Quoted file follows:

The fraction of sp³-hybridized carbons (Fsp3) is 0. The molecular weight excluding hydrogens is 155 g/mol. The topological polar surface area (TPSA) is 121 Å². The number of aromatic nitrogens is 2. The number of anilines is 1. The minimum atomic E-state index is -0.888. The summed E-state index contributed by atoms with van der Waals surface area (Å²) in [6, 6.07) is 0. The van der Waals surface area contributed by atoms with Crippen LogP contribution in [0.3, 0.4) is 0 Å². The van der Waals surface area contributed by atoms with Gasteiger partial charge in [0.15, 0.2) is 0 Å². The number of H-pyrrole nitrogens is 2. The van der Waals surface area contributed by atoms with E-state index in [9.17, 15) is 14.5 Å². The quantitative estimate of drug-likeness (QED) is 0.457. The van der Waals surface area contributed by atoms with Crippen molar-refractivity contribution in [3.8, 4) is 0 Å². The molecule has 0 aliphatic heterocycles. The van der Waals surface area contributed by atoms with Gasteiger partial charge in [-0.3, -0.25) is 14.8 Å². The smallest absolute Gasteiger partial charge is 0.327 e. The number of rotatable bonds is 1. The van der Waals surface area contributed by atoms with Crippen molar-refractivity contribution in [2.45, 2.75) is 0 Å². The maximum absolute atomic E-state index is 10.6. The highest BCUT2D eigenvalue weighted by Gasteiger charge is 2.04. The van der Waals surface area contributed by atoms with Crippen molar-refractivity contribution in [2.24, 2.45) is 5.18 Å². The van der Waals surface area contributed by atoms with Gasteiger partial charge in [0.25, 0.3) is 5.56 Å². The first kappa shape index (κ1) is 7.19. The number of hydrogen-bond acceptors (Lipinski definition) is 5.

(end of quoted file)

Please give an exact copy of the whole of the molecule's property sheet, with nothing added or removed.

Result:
The fraction of sp³-hybridized carbons (Fsp3) is 0. The molecular weight excluding hydrogens is 155 g/mol. The topological polar surface area (TPSA) is 121 Å². The number of aromatic nitrogens is 2. The number of anilines is 1. The minimum atomic E-state index is -0.888. The summed E-state index contributed by atoms with van der Waals surface area (Å²) in [6, 6.07) is 0. The van der Waals surface area contributed by atoms with Crippen LogP contribution in [0.3, 0.4) is 0 Å². The van der Waals surface area contributed by atoms with Gasteiger partial charge in [0.15, 0.2) is 0 Å². The number of H-pyrrole nitrogens is 2. The van der Waals surface area contributed by atoms with E-state index in [9.17, 15) is 14.5 Å². The quantitative estimate of drug-likeness (QED) is 0.457. The van der Waals surface area contributed by atoms with Crippen molar-refractivity contribution in [3.8, 4) is 0 Å². The molecule has 0 aliphatic heterocycles. The van der Waals surface area contributed by atoms with Gasteiger partial charge in [-0.3, -0.25) is 14.8 Å². The smallest absolute Gasteiger partial charge is 0.327 e. The number of rotatable bonds is 1. The van der Waals surface area contributed by atoms with Crippen molar-refractivity contribution in [2.45, 2.75) is 0 Å². The maximum absolute atomic E-state index is 10.6. The highest BCUT2D eigenvalue weighted by Gasteiger charge is 2.04. The van der Waals surface area contributed by atoms with Crippen molar-refractivity contribution in [2.24, 2.45) is 5.18 Å². The van der Waals surface area contributed by atoms with Gasteiger partial charge in [0.25, 0.3) is 5.56 Å². The first kappa shape index (κ1) is 7.19. The number of hydrogen-bond acceptors (Lipinski definition) is 5.